Bicycle Gear Calculator - Cadence vs speed and power required for derailleur geared bikesTake a look at An improved version of this gear calculator
Cadence - the number of revolutions of the crank per minuteCadence is the number of revolutions of the crank per minute, this is the rate at which a cyclist is pedalling/turning the pedals.
Take a look at the Wikipedia article on bicycle cadence.
There has been much scientific research on optimum cadence. For most people a cadence of 60 to 100 rpm is a comfortable range, with some sources measuring maximum power at 85 rpm and others at 90 - 95 rpm. You can measure your own preferred cadence. Zip tie a cheap watch (or a speedo with a timer) to your handlebars and count how many times your pedals rotate when you are pedalling hard. Factors are the degree of fitness of the rider and the degree to which efficiency or peak power are important.
Use the chart above to choose your ideal gearing.
Assume that as far as possible you need to pedal in the green area (which you set to your cadence range) with max comfort and power in the region of deeper green.
- At the high speed end, how fast do you want to be able to go with a cadence near your maximum? Can you produce enough power to achieve this speed, on the flat, uphill/downhill, and with a headwind / tailwind?
- At cadences lower than 60 rpm it is harder work to create a given amount of power. Sure, athletes can create high power at low revs but it is still less efficient than pedalling faster! So, at the low end do you have a suitable gear that you can pedal within your cadence range that will get you up a steep hill?
- Inbetween, have you enough gears to be able to pedal at all speeds and keep within your target cadence range. It is inefficient if when you reach your max cadence in one gear the change to the next gear takes you below your min cadence.
- For that gear set what gradient of hill you can climb given your preferred cadence, weight and power capabilities.
- What power is required to pedal at different speeds in different gears with and without a headwind.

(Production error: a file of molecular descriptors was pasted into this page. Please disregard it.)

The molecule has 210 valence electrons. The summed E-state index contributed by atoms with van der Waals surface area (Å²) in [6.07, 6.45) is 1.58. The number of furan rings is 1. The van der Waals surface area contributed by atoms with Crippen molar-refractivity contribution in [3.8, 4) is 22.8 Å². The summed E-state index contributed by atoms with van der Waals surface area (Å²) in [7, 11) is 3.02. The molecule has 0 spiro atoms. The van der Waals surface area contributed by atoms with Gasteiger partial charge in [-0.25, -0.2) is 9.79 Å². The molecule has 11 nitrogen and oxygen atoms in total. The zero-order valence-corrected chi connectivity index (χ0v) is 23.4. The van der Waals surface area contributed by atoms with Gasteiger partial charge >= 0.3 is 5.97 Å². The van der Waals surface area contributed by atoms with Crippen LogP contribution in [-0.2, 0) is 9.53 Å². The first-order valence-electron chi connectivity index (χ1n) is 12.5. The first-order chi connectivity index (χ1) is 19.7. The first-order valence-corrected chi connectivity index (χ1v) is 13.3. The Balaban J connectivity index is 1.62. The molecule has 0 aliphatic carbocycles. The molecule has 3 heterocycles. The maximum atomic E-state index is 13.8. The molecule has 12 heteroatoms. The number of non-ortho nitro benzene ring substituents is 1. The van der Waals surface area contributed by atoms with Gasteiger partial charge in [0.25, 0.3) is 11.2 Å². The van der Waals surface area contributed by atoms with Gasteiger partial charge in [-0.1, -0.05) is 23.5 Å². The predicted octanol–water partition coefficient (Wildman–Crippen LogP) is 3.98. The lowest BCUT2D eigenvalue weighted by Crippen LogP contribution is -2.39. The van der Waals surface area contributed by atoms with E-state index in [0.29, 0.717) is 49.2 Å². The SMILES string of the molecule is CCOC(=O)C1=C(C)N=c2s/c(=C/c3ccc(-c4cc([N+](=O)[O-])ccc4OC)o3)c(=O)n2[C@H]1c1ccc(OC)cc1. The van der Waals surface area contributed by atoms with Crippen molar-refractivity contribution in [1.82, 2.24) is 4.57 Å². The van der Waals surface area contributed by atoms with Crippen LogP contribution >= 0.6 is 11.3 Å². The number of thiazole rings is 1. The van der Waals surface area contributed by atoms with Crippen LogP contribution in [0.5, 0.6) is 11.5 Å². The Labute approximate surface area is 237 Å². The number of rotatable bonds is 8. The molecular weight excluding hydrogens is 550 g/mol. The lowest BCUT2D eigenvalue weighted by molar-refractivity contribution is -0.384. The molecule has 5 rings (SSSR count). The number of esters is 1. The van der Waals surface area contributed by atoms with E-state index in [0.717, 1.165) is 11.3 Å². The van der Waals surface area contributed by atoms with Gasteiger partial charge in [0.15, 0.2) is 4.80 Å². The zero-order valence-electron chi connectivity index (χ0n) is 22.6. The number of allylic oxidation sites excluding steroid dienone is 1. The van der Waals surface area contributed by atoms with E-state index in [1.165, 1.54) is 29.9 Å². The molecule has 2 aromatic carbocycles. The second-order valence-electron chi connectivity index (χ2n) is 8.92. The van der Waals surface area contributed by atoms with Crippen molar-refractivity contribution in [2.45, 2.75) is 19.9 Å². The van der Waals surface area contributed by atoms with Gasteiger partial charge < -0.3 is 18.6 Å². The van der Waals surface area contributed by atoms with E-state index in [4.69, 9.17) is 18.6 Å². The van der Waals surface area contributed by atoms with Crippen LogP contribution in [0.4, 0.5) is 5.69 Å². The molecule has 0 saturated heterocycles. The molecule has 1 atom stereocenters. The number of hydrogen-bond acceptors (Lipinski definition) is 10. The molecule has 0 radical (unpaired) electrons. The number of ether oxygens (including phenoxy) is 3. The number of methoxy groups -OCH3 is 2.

- For each gear ratio; what speed could you achieve within your cadence range and how many gear inches does the gear equate to.
- For each MPH point - which gear combinations could you use at this MPH and remain within cadence range
Gear calculation input dataA figure of two watts (of power) per Kg of body weight is often quoted as a maximum sustainable power for a fit person. Athletes can produce figures much higher than this.
The calculations take frictional losses (tyres, bearings, chain), air drag and energy to climb a gradient into account when calculating power requirements.
The calculations for air resistance with a headwind / tailwind (enter a negative headwind) assume the wind is not at an angle and not affected by objects such as buildings or hedges.
In the analysis screen you can change two constants:
KA is a coeficient used in the formula that calculates air resistance:
Source Bicycling Science:
0.368 Roadster, Utility bicycle
0.245 Sports bicycle
0.182 Road racing bicycle
Another source gives:
0.17 for a rider tucked into an aero position.
KA varies from 0.1 to 0.4.
CR is a coeficient used in the formula that calculates rolling resistance:
Source Bicycling Science:
0.008 Roadster, Utility bicycle
0.0053 Default quoted by many authorities.
0.004 Sports bicycle
0.003 Road racing bicycle
Whilst every effort has been made to ensure the accuracy of the information on this website, mistakes are possible therefore use it at your own risk!
Bicycle trail, the virtual line where the steering axis intersects the ground relative to the tyres contact point with the ground. Measure size using wheelbase or effective top tube. Ensure your bottom bracket height is set correctly. Cadence vs speed and power and calories used for hub and derailleur geared bikes. Cadence is the number of revolutions of the crank per minute. Calculate gear ratios. Optimise chainring and sprocket sizes.
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